Vegueros Appears at Last



Patience is a virtue, especially in the cigar business. Cigar tobacco doesn’t like to be rushed, and going from seed to smoke takes years. But if you’ve been waiting on Cuba’s new version of the Vegueros brand, your patience has been stretched to the limits.

The cigars, jazzy new remakes of a quiet brand that dates back to 1996, were originally unveiled at the Habanos
Festival in February 2013, with the intention that they’d be on sale that fall. In February 2014, with the cigars no where to be found, Habanos S.A. officials told Cigar Aficionado Vegueros would be out in April. But it wasn’t until May that the cigars finally began to trickle to retailers. As of this writing many still don’t have the full line, and some have none at all.

Vegueros has always stood out among Cuban cigars because of where it’s rolled. Nearly all Cuban smokes are made in and around Havana, but Vegueros cigars are rolled in the Francisco Donatién factory (a former prison) in Pinar del Río, the Western region known for tobacco growing. The brand was decent if not exciting, known for a couple of nice panetela shapes but never one to make waves with critics or consumers.

The original version was discontinued and completely remade, with a new look, new blend, new sizes and new prices that put them among the cheapest of handmade Cuban cigars. They are small: each size is shorter than 5 inches in length. The Mañanitas is 4 inches by 46 ring gauge, Tapados is 4 3/4 inches by 46 ring, and Entretiempos is 4 3/8 by 52. They come in packs of four or in bright, upright boxes containing 16 cigars apiece with a vibrant new look.

Canada seems to have been the first to get them, with shipments hitting Montreal in May. “They are priced to sell,” says Antonio Marsillo, general manager at the Casa del Habano in Montreal.  “They are kind of in-between the lower end Quintero machine made…and the higher-end regular line. We’ve been selling a lot of them.”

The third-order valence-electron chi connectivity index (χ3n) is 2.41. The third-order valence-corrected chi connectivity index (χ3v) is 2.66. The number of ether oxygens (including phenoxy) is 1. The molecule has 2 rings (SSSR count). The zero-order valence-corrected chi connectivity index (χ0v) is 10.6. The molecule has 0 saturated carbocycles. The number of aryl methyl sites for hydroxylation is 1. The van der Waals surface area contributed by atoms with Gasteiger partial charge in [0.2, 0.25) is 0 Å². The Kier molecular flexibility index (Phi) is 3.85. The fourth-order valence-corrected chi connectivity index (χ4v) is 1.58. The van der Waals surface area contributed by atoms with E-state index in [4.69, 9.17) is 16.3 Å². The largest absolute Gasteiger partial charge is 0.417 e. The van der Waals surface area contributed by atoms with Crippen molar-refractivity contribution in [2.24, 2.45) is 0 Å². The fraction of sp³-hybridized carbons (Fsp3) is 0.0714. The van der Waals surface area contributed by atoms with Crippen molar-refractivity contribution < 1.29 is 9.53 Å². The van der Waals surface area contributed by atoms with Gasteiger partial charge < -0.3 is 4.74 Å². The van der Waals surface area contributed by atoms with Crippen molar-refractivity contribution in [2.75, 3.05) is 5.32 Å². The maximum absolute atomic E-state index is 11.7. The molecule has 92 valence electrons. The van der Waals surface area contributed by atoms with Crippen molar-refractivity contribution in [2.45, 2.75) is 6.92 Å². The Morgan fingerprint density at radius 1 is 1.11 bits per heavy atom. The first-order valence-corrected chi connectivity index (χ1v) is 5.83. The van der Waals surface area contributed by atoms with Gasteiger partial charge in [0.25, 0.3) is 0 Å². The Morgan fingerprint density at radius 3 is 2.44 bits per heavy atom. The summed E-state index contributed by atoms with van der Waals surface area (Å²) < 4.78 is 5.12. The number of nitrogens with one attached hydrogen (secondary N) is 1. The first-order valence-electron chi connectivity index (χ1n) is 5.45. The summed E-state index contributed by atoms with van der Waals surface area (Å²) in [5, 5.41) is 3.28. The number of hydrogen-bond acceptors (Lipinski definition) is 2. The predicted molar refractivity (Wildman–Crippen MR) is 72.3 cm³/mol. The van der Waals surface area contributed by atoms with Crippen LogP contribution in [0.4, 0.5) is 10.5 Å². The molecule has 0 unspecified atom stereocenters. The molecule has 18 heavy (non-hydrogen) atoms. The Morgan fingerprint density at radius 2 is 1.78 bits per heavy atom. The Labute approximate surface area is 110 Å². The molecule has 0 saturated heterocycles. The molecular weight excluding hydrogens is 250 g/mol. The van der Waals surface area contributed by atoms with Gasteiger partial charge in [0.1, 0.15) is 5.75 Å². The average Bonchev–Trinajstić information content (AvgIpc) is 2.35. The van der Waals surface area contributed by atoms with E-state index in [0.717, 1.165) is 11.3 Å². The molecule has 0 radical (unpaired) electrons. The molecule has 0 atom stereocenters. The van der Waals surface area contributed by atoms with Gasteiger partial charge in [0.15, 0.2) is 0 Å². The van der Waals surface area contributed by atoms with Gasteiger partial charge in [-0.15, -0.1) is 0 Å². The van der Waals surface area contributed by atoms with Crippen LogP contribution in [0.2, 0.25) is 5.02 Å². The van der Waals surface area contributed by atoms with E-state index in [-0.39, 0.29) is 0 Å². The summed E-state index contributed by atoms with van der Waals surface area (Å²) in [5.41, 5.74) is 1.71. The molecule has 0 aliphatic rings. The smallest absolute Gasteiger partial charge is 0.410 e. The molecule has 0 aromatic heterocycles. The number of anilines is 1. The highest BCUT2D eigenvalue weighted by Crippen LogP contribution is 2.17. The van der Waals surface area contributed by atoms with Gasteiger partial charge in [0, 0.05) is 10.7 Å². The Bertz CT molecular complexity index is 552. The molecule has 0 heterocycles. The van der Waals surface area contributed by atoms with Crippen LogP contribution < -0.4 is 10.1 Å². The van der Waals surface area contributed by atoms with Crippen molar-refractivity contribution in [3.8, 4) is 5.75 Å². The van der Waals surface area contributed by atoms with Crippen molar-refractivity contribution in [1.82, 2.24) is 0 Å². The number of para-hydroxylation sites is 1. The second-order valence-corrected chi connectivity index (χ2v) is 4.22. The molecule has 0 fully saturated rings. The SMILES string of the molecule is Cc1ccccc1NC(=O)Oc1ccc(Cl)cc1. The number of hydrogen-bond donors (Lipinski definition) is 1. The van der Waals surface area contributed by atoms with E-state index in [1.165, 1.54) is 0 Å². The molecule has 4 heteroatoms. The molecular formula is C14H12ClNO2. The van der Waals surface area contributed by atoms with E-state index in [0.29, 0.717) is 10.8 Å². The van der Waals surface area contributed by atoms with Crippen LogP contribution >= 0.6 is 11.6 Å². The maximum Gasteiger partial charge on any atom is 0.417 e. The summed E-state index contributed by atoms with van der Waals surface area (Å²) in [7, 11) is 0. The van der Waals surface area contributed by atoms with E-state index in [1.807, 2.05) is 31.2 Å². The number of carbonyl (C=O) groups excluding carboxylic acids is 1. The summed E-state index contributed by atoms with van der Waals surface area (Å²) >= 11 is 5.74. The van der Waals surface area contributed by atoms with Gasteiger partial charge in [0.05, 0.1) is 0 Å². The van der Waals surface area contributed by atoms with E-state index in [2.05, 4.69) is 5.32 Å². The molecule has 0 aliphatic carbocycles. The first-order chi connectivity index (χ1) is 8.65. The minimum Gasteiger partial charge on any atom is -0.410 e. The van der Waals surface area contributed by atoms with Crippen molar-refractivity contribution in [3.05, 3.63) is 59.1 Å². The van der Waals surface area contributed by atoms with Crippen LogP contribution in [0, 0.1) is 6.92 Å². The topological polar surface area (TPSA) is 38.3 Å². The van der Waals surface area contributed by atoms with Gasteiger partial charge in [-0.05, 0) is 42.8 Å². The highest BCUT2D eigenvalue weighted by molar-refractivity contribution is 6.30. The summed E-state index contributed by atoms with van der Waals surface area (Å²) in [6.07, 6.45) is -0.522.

In Mexico, Vegueros cigars first arrived in August. “They have been selling,” says David Tourgeman, proprietor of the Casa del Habano in Cancún. “They are moving because they came in at a low price.”

Prices range by market due to local taxes. In Germany (which didn’t get them until almost September) prices range from 4.70 euro ($6) for the tiny Mañanitas to 6.80 euro ($8.80) for the Entretiempos. In Mexico the smallest Vegueros retails for $7, while the other two sizes are $10 and $11. In Canada, where tobacco taxes are high, Vegueros begin at C$12.90 ($11.70) and go as high as C$20.90 ($19), a bargain in a country where single cigars can sell for $100.

The robusto-sized Entretiempos was the first to arrive in many markets. The Casa del Habano in St. Barth’s, the island paradise in the Caribbean not known for bargain shopping, received the Entretiempos size in late August. The cigar is the least expensive one in the shop (other than miniatures) with a retail price of about $7. The other sizes have yet to arrive.

The Vegueros Entretiempos was rated in the September 9 issue of Cigar Insider, our twice-monthly publication covering the cigar industry. The cigar scored 90 points, with a tasting note pointing to its hearty and rich flavor, with plenty of earth and spice character balance.

 

Still, in some spots, there just are no Vegueros to be had. Retailers across Great Britain still had no sign of the cigars as this issue was being sent to press.

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